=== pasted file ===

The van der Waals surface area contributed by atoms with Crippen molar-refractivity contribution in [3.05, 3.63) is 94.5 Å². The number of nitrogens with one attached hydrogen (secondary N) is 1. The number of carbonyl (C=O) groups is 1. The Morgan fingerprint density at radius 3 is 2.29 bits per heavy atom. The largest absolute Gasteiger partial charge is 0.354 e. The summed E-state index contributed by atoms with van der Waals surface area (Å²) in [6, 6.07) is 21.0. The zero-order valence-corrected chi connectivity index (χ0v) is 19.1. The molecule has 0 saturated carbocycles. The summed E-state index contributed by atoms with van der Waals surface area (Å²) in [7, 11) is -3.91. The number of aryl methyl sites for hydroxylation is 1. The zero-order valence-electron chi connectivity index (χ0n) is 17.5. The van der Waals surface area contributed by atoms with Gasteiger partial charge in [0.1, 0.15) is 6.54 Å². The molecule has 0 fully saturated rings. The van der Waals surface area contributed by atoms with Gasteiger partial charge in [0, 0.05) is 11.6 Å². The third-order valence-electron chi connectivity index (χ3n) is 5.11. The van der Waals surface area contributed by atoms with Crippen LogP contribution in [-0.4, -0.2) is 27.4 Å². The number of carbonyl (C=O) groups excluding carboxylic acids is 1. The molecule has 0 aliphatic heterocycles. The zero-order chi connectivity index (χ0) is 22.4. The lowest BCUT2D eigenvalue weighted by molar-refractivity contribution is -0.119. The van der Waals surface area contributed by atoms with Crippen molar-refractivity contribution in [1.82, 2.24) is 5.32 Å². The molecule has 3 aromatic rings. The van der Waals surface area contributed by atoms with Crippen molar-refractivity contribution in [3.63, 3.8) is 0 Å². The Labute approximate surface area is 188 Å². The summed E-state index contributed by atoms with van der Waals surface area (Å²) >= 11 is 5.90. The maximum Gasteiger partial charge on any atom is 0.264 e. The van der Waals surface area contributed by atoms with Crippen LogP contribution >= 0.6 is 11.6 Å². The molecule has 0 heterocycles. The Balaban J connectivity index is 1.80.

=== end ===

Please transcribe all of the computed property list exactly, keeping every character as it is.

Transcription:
The van der Waals surface area contributed by atoms with Crippen molar-refractivity contribution in [3.05, 3.63) is 94.5 Å². The number of nitrogens with one attached hydrogen (secondary N) is 1. The number of carbonyl (C=O) groups is 1. The Morgan fingerprint density at radius 3 is 2.29 bits per heavy atom. The largest absolute Gasteiger partial charge is 0.354 e. The summed E-state index contributed by atoms with van der Waals surface area (Å²) in [6, 6.07) is 21.0. The zero-order valence-corrected chi connectivity index (χ0v) is 19.1. The molecule has 0 saturated carbocycles. The summed E-state index contributed by atoms with van der Waals surface area (Å²) in [7, 11) is -3.91. The number of aryl methyl sites for hydroxylation is 1. The zero-order valence-electron chi connectivity index (χ0n) is 17.5. The van der Waals surface area contributed by atoms with Gasteiger partial charge in [0.1, 0.15) is 6.54 Å². The molecule has 0 fully saturated rings. The van der Waals surface area contributed by atoms with Gasteiger partial charge in [0, 0.05) is 11.6 Å². The third-order valence-electron chi connectivity index (χ3n) is 5.11. The van der Waals surface area contributed by atoms with Crippen LogP contribution in [-0.4, -0.2) is 27.4 Å². The number of carbonyl (C=O) groups excluding carboxylic acids is 1. The molecule has 0 aliphatic heterocycles. The zero-order chi connectivity index (χ0) is 22.4. The lowest BCUT2D eigenvalue weighted by molar-refractivity contribution is -0.119. The van der Waals surface area contributed by atoms with Crippen molar-refractivity contribution in [1.82, 2.24) is 5.32 Å². The molecule has 3 aromatic rings. The van der Waals surface area contributed by atoms with Crippen molar-refractivity contribution in [3.63, 3.8) is 0 Å². The Labute approximate surface area is 188 Å². The summed E-state index contributed by atoms with van der Waals surface area (Å²) >= 11 is 5.90. The maximum Gasteiger partial charge on any atom is 0.264 e. The van der Waals surface area contributed by atoms with Crippen LogP contribution >= 0.6 is 11.6 Å². The molecule has 0 heterocycles. The Balaban J connectivity index is 1.80.